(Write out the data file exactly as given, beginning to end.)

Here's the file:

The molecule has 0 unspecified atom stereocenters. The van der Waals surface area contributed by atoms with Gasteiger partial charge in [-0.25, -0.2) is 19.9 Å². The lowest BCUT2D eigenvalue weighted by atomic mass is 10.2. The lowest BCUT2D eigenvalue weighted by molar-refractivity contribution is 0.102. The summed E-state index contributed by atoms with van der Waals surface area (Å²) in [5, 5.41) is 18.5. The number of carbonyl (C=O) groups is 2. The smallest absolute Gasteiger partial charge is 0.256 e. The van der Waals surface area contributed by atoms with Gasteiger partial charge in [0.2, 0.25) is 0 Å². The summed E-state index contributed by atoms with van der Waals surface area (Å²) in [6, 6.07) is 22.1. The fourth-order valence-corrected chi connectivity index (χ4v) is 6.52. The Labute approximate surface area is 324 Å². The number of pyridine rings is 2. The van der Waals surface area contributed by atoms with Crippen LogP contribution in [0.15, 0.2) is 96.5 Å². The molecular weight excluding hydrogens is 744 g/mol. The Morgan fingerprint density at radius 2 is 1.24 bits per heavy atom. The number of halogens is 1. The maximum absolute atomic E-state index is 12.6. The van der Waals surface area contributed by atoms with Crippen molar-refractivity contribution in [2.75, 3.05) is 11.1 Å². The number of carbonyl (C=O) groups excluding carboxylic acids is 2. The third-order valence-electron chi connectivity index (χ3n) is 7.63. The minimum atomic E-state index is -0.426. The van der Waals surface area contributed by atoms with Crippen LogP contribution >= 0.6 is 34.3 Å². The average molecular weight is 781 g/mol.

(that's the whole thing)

The molecule has 0 unspecified atom stereocenters. The van der Waals surface area contributed by atoms with Gasteiger partial charge in [-0.25, -0.2) is 19.9 Å². The lowest BCUT2D eigenvalue weighted by atomic mass is 10.2. The lowest BCUT2D eigenvalue weighted by molar-refractivity contribution is 0.102. The summed E-state index contributed by atoms with van der Waals surface area (Å²) in [5, 5.41) is 18.5. The number of carbonyl (C=O) groups is 2. The smallest absolute Gasteiger partial charge is 0.256 e. The van der Waals surface area contributed by atoms with Gasteiger partial charge in [0.2, 0.25) is 0 Å². The summed E-state index contributed by atoms with van der Waals surface area (Å²) in [6, 6.07) is 22.1. The fourth-order valence-corrected chi connectivity index (χ4v) is 6.52. The Labute approximate surface area is 324 Å². The number of pyridine rings is 2. The van der Waals surface area contributed by atoms with Crippen LogP contribution in [0.15, 0.2) is 96.5 Å². The molecular weight excluding hydrogens is 744 g/mol. The Morgan fingerprint density at radius 2 is 1.24 bits per heavy atom. The number of halogens is 1. The maximum absolute atomic E-state index is 12.6. The van der Waals surface area contributed by atoms with Crippen molar-refractivity contribution in [2.75, 3.05) is 11.1 Å². The number of carbonyl (C=O) groups excluding carboxylic acids is 2. The third-order valence-electron chi connectivity index (χ3n) is 7.63. The minimum atomic E-state index is -0.426. The van der Waals surface area contributed by atoms with Crippen LogP contribution >= 0.6 is 34.3 Å². The average molecular weight is 781 g/mol.